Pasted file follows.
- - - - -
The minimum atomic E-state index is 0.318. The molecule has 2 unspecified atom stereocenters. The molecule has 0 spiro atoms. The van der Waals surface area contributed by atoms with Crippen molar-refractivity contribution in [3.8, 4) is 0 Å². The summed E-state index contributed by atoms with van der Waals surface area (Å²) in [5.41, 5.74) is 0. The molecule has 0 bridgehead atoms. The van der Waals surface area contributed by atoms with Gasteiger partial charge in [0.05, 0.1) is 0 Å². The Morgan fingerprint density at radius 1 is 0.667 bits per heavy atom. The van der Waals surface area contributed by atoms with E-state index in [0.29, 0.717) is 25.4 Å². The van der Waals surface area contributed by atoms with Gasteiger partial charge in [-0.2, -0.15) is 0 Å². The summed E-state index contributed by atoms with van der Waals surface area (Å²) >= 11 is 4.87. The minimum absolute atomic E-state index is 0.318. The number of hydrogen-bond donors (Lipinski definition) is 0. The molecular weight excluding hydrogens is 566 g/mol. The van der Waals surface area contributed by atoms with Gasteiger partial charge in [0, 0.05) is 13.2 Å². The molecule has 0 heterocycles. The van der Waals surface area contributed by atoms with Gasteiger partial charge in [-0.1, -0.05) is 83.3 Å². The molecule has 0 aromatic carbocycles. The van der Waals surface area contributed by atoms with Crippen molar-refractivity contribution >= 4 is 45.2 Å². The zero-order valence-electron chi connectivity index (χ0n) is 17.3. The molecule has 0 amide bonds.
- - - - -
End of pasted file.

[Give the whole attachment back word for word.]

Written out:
The minimum atomic E-state index is 0.318. The molecule has 2 unspecified atom stereocenters. The molecule has 0 spiro atoms. The van der Waals surface area contributed by atoms with Crippen molar-refractivity contribution in [3.8, 4) is 0 Å². The summed E-state index contributed by atoms with van der Waals surface area (Å²) in [5.41, 5.74) is 0. The molecule has 0 bridgehead atoms. The van der Waals surface area contributed by atoms with Gasteiger partial charge in [0.05, 0.1) is 0 Å². The Morgan fingerprint density at radius 1 is 0.667 bits per heavy atom. The van der Waals surface area contributed by atoms with E-state index in [0.29, 0.717) is 25.4 Å². The van der Waals surface area contributed by atoms with Gasteiger partial charge in [-0.2, -0.15) is 0 Å². The summed E-state index contributed by atoms with van der Waals surface area (Å²) >= 11 is 4.87. The minimum absolute atomic E-state index is 0.318. The number of hydrogen-bond donors (Lipinski definition) is 0. The molecular weight excluding hydrogens is 566 g/mol. The van der Waals surface area contributed by atoms with Gasteiger partial charge in [0, 0.05) is 13.2 Å². The molecule has 0 heterocycles. The van der Waals surface area contributed by atoms with Gasteiger partial charge in [-0.1, -0.05) is 83.3 Å². The molecule has 0 aromatic carbocycles. The van der Waals surface area contributed by atoms with Crippen molar-refractivity contribution >= 4 is 45.2 Å². The zero-order valence-electron chi connectivity index (χ0n) is 17.3. The molecule has 0 amide bonds.